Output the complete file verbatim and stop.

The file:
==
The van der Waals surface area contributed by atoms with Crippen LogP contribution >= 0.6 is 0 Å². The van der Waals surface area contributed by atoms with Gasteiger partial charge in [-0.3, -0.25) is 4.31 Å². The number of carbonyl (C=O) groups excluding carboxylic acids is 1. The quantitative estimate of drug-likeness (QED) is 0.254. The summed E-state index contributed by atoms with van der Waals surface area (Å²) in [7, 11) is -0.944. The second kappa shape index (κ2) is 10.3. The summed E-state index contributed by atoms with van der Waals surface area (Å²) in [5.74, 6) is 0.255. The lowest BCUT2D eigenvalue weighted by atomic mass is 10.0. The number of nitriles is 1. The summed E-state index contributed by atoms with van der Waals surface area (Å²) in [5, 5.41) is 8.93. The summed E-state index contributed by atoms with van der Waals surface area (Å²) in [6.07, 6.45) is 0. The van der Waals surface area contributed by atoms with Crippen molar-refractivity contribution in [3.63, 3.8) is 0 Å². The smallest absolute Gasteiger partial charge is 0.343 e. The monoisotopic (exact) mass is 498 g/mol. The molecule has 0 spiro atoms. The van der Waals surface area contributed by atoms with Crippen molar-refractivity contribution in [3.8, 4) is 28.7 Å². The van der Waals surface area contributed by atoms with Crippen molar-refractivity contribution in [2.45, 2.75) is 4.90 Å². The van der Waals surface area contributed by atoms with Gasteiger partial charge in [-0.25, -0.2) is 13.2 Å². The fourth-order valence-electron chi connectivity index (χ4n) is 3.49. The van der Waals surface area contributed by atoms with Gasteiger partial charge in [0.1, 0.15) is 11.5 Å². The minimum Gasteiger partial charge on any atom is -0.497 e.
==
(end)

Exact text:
The van der Waals surface area contributed by atoms with Crippen LogP contribution >= 0.6 is 0 Å². The van der Waals surface area contributed by atoms with Gasteiger partial charge in [-0.3, -0.25) is 4.31 Å². The number of carbonyl (C=O) groups excluding carboxylic acids is 1. The quantitative estimate of drug-likeness (QED) is 0.254. The summed E-state index contributed by atoms with van der Waals surface area (Å²) in [7, 11) is -0.944. The second kappa shape index (κ2) is 10.3. The summed E-state index contributed by atoms with van der Waals surface area (Å²) in [5.74, 6) is 0.255. The lowest BCUT2D eigenvalue weighted by atomic mass is 10.0. The number of nitriles is 1. The summed E-state index contributed by atoms with van der Waals surface area (Å²) in [5, 5.41) is 8.93. The summed E-state index contributed by atoms with van der Waals surface area (Å²) in [6.07, 6.45) is 0. The van der Waals surface area contributed by atoms with Crippen molar-refractivity contribution in [3.63, 3.8) is 0 Å². The smallest absolute Gasteiger partial charge is 0.343 e. The monoisotopic (exact) mass is 498 g/mol. The molecule has 0 spiro atoms. The van der Waals surface area contributed by atoms with Crippen molar-refractivity contribution in [3.8, 4) is 28.7 Å². The van der Waals surface area contributed by atoms with Crippen molar-refractivity contribution in [2.45, 2.75) is 4.90 Å². The van der Waals surface area contributed by atoms with Gasteiger partial charge in [-0.25, -0.2) is 13.2 Å². The fourth-order valence-electron chi connectivity index (χ4n) is 3.49. The van der Waals surface area contributed by atoms with Gasteiger partial charge in [0.1, 0.15) is 11.5 Å². The minimum Gasteiger partial charge on any atom is -0.497 e.